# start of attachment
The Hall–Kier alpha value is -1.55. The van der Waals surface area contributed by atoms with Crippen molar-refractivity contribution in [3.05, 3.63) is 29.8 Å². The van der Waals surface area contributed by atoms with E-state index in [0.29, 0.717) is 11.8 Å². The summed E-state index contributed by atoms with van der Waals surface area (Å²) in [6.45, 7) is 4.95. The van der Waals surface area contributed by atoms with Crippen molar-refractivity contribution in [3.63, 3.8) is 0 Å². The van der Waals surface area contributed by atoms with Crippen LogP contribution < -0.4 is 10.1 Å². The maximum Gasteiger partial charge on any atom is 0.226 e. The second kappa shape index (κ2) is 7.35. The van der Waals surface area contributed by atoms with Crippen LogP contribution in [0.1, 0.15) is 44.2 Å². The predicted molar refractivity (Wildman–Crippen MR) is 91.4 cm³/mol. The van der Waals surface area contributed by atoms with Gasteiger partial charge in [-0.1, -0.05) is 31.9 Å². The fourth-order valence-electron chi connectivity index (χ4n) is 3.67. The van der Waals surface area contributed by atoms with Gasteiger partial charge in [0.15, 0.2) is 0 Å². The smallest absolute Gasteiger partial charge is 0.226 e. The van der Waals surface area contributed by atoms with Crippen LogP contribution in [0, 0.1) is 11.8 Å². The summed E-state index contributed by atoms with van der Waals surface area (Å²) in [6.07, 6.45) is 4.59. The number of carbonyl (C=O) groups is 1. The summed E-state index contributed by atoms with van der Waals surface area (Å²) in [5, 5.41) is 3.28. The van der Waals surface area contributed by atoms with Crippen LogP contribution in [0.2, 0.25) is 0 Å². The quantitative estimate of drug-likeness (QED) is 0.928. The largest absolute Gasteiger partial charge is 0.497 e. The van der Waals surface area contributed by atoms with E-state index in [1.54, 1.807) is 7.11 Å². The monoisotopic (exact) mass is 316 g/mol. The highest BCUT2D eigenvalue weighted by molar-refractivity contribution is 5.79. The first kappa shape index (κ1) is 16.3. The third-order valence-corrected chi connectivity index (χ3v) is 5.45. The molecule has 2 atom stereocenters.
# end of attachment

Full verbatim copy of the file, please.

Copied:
The Hall–Kier alpha value is -1.55. The van der Waals surface area contributed by atoms with Crippen molar-refractivity contribution in [3.05, 3.63) is 29.8 Å². The van der Waals surface area contributed by atoms with E-state index in [0.29, 0.717) is 11.8 Å². The summed E-state index contributed by atoms with van der Waals surface area (Å²) in [6.45, 7) is 4.95. The van der Waals surface area contributed by atoms with Crippen molar-refractivity contribution in [3.63, 3.8) is 0 Å². The van der Waals surface area contributed by atoms with Crippen LogP contribution < -0.4 is 10.1 Å². The maximum Gasteiger partial charge on any atom is 0.226 e. The second kappa shape index (κ2) is 7.35. The van der Waals surface area contributed by atoms with Crippen LogP contribution in [0.1, 0.15) is 44.2 Å². The predicted molar refractivity (Wildman–Crippen MR) is 91.4 cm³/mol. The van der Waals surface area contributed by atoms with Gasteiger partial charge in [-0.1, -0.05) is 31.9 Å². The fourth-order valence-electron chi connectivity index (χ4n) is 3.67. The van der Waals surface area contributed by atoms with Gasteiger partial charge in [0.15, 0.2) is 0 Å². The smallest absolute Gasteiger partial charge is 0.226 e. The van der Waals surface area contributed by atoms with Crippen LogP contribution in [0, 0.1) is 11.8 Å². The summed E-state index contributed by atoms with van der Waals surface area (Å²) in [6.07, 6.45) is 4.59. The number of carbonyl (C=O) groups is 1. The summed E-state index contributed by atoms with van der Waals surface area (Å²) in [5, 5.41) is 3.28. The van der Waals surface area contributed by atoms with Crippen LogP contribution in [0.2, 0.25) is 0 Å². The quantitative estimate of drug-likeness (QED) is 0.928. The largest absolute Gasteiger partial charge is 0.497 e. The van der Waals surface area contributed by atoms with E-state index in [1.54, 1.807) is 7.11 Å². The monoisotopic (exact) mass is 316 g/mol. The highest BCUT2D eigenvalue weighted by molar-refractivity contribution is 5.79. The first kappa shape index (κ1) is 16.3. The third-order valence-corrected chi connectivity index (χ3v) is 5.45. The molecule has 2 atom stereocenters.